If you’re at all interested in architecture and design you should start listening to the Archispeak podcast right away. Neal, Evan and Cormac talk about the practice of architecture in a frank and open way, and what I really love is that they aren’t afraid to dive into specific subjects and spend a lot of time on them. A while back they were having a discussion about the old and new schools of architecture and the feeling that the art of sketching might be dying. Unable to let this discussion drop they posted an addendum that focused on sketching and thinking through design. After all of that discussion of hand drawing, sketching and iterating ideas, they’ve released their latest episode titled “The Mechanics of the Sketchbook.” In their latest episode Evan and Cormac GEEK OUT over sketchbooks, pens, pencils, sketching on an iPad and all things hand drawing.
All of this discussion of sketching got me thinking about the role analog tools still play in my work. Paper planning tools still integral for me. I used to carry three notebooks around, but I’ve since reduced to one - though 2014 will see the addition of a second. I keep all kind of notes in there - running task lists, meeting notes, ideas, it’s a running catalog of what’s happening in my head.
If you work with light sketching takes on a slightly different role in the design process than it might for other design professionals. What you’re trying to demonstrate is a actually where light will fall and where it won’t. Where it might create shadow and what those shadows might look like. Nowadays lighting designers and other professionals will create renderings to demonstrate these concepts and they are certainly important to the design process. However, let me give you a real life scenario that happening for me today.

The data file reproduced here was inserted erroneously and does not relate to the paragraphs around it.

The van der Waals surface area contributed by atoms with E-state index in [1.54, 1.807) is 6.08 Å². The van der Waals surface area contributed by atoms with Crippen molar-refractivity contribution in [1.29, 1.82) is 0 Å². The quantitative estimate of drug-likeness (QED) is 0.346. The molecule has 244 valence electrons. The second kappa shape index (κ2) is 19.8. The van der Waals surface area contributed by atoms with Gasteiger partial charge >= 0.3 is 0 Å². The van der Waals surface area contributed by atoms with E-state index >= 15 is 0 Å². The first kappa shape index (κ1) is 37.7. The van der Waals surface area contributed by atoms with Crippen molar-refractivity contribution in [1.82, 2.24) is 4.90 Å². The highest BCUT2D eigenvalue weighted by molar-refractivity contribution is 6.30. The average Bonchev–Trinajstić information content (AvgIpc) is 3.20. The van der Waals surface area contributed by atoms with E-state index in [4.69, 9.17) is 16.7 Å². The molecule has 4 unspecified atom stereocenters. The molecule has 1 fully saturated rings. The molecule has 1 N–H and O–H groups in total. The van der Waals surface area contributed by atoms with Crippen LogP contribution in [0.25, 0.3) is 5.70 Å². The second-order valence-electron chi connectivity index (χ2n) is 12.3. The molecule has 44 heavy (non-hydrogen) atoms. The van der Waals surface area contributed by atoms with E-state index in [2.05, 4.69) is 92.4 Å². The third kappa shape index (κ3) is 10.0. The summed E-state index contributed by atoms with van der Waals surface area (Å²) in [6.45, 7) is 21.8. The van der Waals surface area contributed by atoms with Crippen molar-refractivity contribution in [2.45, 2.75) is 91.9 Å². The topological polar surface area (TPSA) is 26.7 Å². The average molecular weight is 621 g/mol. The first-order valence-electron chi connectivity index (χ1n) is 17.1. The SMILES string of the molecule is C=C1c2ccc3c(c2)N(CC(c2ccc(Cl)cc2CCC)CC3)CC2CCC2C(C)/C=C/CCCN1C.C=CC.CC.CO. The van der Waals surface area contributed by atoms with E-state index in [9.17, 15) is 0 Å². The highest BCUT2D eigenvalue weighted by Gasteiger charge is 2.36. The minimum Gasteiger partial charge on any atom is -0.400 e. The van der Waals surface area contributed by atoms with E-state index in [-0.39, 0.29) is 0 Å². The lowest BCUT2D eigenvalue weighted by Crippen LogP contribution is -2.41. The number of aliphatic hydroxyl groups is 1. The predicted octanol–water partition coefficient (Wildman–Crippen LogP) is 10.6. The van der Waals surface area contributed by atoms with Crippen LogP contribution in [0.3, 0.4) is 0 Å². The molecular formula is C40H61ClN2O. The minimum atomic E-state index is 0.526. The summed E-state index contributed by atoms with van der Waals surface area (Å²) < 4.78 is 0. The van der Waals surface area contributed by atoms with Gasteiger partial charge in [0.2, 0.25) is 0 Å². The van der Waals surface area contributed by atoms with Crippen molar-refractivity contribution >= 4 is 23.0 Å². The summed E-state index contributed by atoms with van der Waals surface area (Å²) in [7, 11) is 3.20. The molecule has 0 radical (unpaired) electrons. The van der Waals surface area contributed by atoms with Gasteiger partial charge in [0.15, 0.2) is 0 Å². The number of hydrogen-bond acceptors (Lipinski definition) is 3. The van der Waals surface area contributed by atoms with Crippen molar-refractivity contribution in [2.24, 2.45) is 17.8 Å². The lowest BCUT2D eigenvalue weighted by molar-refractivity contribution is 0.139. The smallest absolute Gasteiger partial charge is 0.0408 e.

I have a meeting in about an hour. In that meeting I’m going to walk an architect through three proposed lighting options for an office space. Now this week I’ve been slammed working on both all of my work for SDA and finishing up an event installation (more on that tomorrow) that had me on site till about 9pm. If I wanted to go in with a fully rendered set of options for three different lighting scenarios it would mean hours of building the room, arranging the lights and then letting the computer render the options. In a week where I am slammed (this meeting was called yesterday) that would be nearly impossible. Just as important, that’s a lot of time and effort just to talk through options. So this morning, I sat with my notebook and I sketched out my ideas. They aren’t perfect renderings and they will require me talking through them with the architect, but accompanied by cut sheets and application photos they are more than enough information to explain what I’m thinking. Once we’ve decided as a team what our direction is we can then do a fancy rendering package to show the client.
A couple of concept sketches using a product called Lumenline from Lumenpulse.
Concept sketch using a product called Tambient from the Lighting Quotient.
There’s also something about the time it takes to sketch something that helps a designer’s thinking. It takes time to shade a drawing or clean up lines, in those little gaps you can think through nuances of the design and make sure you’ve got things covered. It’s a powerful way to think deeply about what you’re doing. That, I think, is the joy of sketching because it’s physical it’s immersive.
Like I said, if you’re not listening to the Archispeak podcast go do it now. You should also hurry up and follow Neal, Evan and Cormac on the their twitter feeds.
Are you still sketching by hand? How do you work through ideas? ”